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Omnichannel experiences are now more than just an opportunity for business–they’re becoming an expectation for consumers. But many companies aren’t doing enough to meet customer needs and provide exceptional experiences. Instead, they’re bouncing customers around between different channels and creating a disjointed customer experience. While they undoubtedly have good intentions here, they’re also missing out.

The omnichannel strategy orchestrates all channels a customer chooses to use, which is more efficient or pleasant than offering a single channel in isolation. It’s supposed to be an opportunity to solve customer problems and provide truly meaningful service wherever they are. But are they truly delivering on that promise?

It’s refreshing to see companies place a renewed emphasis on customer service needs when it happens. That said, some omnichannel approaches aren’t going far enough. The seamless service customers want isn’t a universal reality yet.

Connect With Customers

Organizations that are able to deliver better omnichannel experiences are positioned well to compete effectively in today’s marketplaces. While we’re still in many respects at the beginning of this revolution in customer experiences, companies that don’t prepare themselves for action may struggle to connect effectively with consumers.

If you are looking to connect with your customers where they are and provide them with a consistent experience, an omnichannel approach allows you to do more and reach more of your customer base–but only if it’s done correctly.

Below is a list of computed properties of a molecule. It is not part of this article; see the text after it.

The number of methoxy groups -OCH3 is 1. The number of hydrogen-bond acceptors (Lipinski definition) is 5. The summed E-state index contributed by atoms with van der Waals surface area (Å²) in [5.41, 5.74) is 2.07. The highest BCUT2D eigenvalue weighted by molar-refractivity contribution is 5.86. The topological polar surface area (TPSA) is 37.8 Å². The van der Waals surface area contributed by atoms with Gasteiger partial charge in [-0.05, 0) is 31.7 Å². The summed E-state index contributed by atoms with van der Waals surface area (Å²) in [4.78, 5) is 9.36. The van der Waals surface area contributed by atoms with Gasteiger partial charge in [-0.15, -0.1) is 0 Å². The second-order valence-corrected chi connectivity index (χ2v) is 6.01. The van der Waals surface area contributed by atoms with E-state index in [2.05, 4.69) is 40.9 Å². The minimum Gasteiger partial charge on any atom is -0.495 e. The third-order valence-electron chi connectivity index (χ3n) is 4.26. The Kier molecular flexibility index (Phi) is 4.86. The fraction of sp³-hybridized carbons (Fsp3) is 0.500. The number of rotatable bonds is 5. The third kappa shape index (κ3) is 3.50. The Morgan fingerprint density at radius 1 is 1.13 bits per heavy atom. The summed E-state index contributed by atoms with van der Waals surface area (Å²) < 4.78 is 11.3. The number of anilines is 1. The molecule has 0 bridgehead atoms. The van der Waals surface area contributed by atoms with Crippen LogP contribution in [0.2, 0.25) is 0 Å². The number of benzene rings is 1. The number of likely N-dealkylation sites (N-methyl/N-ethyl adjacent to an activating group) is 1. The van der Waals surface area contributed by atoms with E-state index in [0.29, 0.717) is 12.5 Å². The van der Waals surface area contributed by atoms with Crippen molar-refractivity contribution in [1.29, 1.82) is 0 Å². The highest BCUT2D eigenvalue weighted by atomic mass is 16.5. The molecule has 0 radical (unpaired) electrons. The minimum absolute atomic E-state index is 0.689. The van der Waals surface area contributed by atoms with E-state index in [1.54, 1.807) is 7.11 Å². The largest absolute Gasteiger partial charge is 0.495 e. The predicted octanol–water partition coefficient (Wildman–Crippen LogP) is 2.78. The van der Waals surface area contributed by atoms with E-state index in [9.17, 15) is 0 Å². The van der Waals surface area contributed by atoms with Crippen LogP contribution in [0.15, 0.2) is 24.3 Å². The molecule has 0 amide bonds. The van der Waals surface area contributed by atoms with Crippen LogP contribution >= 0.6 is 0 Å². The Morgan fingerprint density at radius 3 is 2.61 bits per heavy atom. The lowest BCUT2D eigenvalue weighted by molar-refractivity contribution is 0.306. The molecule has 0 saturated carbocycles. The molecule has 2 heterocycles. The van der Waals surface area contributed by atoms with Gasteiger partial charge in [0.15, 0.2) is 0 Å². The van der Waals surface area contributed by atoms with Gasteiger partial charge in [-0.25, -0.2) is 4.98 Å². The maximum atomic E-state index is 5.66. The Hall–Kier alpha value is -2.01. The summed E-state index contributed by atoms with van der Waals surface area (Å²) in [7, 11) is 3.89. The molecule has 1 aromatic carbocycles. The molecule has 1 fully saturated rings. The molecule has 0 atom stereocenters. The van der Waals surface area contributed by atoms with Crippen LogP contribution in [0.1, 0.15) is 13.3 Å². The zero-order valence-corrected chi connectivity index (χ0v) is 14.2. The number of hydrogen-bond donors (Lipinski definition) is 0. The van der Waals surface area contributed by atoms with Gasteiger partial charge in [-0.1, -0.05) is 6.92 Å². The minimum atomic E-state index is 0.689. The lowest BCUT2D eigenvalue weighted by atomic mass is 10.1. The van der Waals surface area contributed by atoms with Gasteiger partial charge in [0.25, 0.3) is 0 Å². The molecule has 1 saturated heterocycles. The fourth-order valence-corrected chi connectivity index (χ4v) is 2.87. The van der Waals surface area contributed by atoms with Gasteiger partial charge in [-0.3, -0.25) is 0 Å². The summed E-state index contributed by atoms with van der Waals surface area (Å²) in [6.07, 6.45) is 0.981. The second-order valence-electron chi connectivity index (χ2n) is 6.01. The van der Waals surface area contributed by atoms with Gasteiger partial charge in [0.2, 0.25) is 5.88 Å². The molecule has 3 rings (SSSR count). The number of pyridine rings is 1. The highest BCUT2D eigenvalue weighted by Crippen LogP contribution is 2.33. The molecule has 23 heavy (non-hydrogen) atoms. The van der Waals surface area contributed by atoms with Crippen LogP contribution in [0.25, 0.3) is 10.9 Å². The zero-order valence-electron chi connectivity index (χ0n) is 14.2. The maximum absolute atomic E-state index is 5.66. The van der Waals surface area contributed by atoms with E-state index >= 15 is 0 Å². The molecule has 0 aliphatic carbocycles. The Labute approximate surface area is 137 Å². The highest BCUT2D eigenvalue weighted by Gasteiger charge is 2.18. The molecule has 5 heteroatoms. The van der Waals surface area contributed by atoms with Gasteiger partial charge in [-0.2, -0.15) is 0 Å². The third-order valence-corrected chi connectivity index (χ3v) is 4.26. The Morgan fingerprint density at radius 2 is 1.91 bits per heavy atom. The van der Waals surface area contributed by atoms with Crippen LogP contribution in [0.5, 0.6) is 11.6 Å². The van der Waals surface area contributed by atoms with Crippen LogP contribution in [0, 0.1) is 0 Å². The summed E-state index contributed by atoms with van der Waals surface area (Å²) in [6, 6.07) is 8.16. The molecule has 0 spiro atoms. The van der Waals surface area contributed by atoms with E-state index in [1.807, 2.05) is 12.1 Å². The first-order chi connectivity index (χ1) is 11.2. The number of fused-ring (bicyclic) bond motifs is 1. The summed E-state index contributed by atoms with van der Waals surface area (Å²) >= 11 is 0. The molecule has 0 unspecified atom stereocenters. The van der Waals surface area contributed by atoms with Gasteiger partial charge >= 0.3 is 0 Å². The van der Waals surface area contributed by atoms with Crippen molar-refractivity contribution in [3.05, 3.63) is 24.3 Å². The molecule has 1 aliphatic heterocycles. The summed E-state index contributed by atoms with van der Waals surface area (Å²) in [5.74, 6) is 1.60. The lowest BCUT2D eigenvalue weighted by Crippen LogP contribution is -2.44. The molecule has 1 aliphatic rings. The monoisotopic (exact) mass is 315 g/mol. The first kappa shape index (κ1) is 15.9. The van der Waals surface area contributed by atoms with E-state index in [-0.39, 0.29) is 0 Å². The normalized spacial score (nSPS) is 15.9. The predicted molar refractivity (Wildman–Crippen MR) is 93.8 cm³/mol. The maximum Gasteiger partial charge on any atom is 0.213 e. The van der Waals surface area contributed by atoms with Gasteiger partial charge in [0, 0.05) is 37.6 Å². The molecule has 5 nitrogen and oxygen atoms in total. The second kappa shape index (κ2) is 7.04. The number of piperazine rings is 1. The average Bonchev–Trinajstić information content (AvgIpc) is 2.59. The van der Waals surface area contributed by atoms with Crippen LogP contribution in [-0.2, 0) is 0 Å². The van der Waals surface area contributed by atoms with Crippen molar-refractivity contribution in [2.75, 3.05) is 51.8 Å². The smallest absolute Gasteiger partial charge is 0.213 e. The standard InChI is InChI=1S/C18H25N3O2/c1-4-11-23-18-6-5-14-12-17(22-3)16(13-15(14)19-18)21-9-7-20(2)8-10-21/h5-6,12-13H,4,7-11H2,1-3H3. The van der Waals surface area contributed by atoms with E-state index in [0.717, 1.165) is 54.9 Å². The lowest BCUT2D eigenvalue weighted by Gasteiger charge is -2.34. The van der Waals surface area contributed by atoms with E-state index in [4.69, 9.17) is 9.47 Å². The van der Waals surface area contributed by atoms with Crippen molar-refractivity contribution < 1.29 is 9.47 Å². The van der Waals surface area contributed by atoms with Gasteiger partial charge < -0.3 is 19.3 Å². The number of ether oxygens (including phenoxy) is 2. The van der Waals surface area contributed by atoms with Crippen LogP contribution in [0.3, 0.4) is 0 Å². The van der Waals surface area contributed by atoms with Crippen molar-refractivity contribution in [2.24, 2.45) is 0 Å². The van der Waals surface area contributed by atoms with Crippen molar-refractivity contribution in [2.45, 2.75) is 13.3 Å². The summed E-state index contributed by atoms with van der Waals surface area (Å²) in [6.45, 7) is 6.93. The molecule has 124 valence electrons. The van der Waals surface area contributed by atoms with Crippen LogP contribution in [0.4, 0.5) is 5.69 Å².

This is where many fail. Offering customer serivce on Twitter might be nice to have. Many kinds of transactions just can’t be handled there, forcing the representative to bounce the customer to another communication channel – most likely phone or email.

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Omnichannel Strikes a Chord with Today’s Consumer

Omnichannel is helping today’s companies provide customized and relevant customer service to a larger number of people. Now, it’s more cost-effective and practical than ever to offer personalized service. In an era when customers have more options and can expect a fast, flexible service experience, omnichannel companies are better prepared to be responsive to customer needs and desires.

Customers are using different channels to help them accomplish different tasks. Digital experiences online are being used alongside in-person and phone-based service depending on the type of query or the level of complexity involved.

That said, there’s a wrong way to do omnichannel. If your digital channels don’t provide a value-added function for customers and only serve to send them on into new channels, it’ll do little good at all to provide omnichannel service.

Omnichannel is Disconnected and Only Half-Way-There